John E. Shanbarger Sr. wrote to me some time ago about a topic I haven’t touched on in a few years: Joe Bury’s Famous Hamburgers.
He noted, “In the 1920s/1930s before and later, the Joe Bury family had a walk-in and sit down on bar stools at the eating bar, also there were two tables with four chairs each. Around noontime there would be eight to twelve customers. Usually two men did the cooking and frying in front of the customers. The specials for lunch were Bury’s hamburgers, home-cooked baked beans, french-fried or home-fried potatoes, and all the coffee you could drink. Joe Bury’s walk-in was located on North George Street close to the Strand Theatre. The other Joe Bury’s walk-in was located on West King Street, back of the old courthouse and close to Weinbrom Jewelers. But they were not fast-food restaurants.”
John continued his memories, “The City of York had a mixture of industries that overall employed thousands of workers. Most blue-collar workers were paid 35 to 48 cents per hour. The trolley car traveled throughout the city transporting employees to their destinations. There were industries of sewing factories, clothing, tobacco, vehicle manufacturing, chain and wire factories, lime, Medusa gray dry cement, stone and dry white cement. The railroad coal-fired locomotive hauled passengers in from outside the city, supplies, the U.S. mail, milk, vehicles, machinery and loose hay and railroad ties. There were ladies’ and men’s clothing stores, Haines Shoes, and there was a Penney’s and Sears Roebuck on West Market Street. There was a peanut shop with grinder and a monkey who had a cup and wanted a penny or two. International Truck had a display building and a large repair garage.”
And, he concluded, “In the mornings you could drive to the city of York and at the top of Queen Street Hill you would see a ceiling of smoke smog over the city of York coming from the coal-fired boiler smokestack chimneys of different industries, which supplied excess steam heat to several residents, businesses and the Comfort Station at Center Square of York.”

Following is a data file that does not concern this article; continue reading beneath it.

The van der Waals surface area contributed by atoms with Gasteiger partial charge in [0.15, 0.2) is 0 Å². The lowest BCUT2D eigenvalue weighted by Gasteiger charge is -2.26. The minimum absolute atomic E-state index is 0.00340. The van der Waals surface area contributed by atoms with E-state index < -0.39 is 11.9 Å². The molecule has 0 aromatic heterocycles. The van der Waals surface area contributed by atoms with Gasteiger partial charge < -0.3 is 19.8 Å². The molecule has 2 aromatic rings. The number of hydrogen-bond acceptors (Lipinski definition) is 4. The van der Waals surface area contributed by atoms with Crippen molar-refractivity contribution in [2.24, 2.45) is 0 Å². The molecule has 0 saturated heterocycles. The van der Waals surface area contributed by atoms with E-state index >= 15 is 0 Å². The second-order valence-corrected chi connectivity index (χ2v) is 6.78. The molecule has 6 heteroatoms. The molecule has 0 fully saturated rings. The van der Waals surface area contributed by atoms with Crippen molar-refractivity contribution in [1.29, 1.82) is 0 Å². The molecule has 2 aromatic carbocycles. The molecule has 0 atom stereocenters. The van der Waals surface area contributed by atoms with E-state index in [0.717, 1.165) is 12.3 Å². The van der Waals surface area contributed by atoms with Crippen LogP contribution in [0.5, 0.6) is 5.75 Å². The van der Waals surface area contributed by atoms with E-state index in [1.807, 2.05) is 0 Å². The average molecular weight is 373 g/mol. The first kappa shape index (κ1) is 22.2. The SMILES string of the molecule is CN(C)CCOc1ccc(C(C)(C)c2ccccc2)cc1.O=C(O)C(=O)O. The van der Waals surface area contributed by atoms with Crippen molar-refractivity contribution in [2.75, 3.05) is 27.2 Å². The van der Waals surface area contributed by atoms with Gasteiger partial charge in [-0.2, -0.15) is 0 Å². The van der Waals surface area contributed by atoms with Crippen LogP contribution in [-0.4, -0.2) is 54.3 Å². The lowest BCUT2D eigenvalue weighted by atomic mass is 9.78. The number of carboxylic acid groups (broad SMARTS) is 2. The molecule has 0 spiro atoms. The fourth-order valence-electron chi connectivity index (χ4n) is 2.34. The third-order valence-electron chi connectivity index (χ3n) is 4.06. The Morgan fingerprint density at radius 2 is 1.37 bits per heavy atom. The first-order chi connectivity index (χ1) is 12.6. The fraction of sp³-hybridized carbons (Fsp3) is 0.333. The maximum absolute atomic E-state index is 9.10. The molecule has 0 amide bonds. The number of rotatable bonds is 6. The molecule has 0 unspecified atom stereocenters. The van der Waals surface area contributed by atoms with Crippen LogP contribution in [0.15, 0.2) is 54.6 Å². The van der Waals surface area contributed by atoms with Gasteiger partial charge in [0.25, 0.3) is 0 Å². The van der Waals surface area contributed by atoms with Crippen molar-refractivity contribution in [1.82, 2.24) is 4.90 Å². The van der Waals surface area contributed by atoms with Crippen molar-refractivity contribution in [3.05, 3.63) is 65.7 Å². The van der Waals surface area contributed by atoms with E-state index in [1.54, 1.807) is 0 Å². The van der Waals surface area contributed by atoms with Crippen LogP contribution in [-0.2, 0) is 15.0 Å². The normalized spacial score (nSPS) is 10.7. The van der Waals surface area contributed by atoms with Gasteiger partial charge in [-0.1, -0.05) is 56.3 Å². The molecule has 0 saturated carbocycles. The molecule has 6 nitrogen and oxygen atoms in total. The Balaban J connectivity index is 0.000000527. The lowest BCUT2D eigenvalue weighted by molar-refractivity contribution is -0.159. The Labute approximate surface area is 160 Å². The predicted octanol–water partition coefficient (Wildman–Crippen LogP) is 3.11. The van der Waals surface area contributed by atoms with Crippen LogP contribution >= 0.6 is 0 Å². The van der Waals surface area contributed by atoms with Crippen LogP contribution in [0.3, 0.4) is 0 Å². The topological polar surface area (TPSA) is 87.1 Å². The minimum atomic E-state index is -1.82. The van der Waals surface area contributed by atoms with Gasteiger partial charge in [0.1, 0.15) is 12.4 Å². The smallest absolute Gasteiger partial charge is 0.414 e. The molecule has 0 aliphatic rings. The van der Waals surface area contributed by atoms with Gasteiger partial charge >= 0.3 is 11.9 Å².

John, I’m so glad you shared these memories with us, and I apologize for not being able to publish them sooner! (You also made me very hungry for a good Bury burger…)
3. A little more on butcher bologna
This reminded me of a past letter I have about Ahrens, which came from Scott Klinedinst. He wrote, “Stumbled on your site while looking for what happened to Ahrens butcher bologna. My father did all the construction and building repairs for Ahrens Meat Market, I believe it was located on South Queen Street in York. We’re talking 45 to 50 years ago – Ahrens would give Dad tons of his bologna to take home. Grew up eating the stuff. When they folded up, really missed the stuff. Couple years ago stumbled on some Ahrens Butcher Bologna at Weis Market at Queensgate shopping center, and gave it a try, pretty darn close to the original, they still carry it. According to the label it’s made by Kessler’s up in Lemoyne. Can only assume they bought the name and the recipe. I think most people that remember Ahrens bologna would agree that the Kessler bologna is much closer to the real thing then some of the other local butcher bolognas. Hope this info will help someone… P.S. Great site for us nostalgic people that still have some memory left.”
Scott, I definitely appreciate that! And John, to your original question of can you get the bologna shipped to you – sadly, Kessler’s only ships hams due to refrigeration needs, but most Weis Markets are carrying it. Your best bet might be to take a half-hour road trip up to Millville, Delaware (the closest Weis to you) and see if you can get some there – though I’d call ahead and see first, of course! You may also be able to arrange some kind of shipping from them; most of the Weises in our area are very customer-friendly, so it couldn’t hurt to ask!Have questions or memories to share? Email me at firstname.lastname@example.org or write to Ask Joan, York Daily Record/Sunday News, 1891 Loucks Road, York PA 17408. We cannot accept any phone calls with questions or information.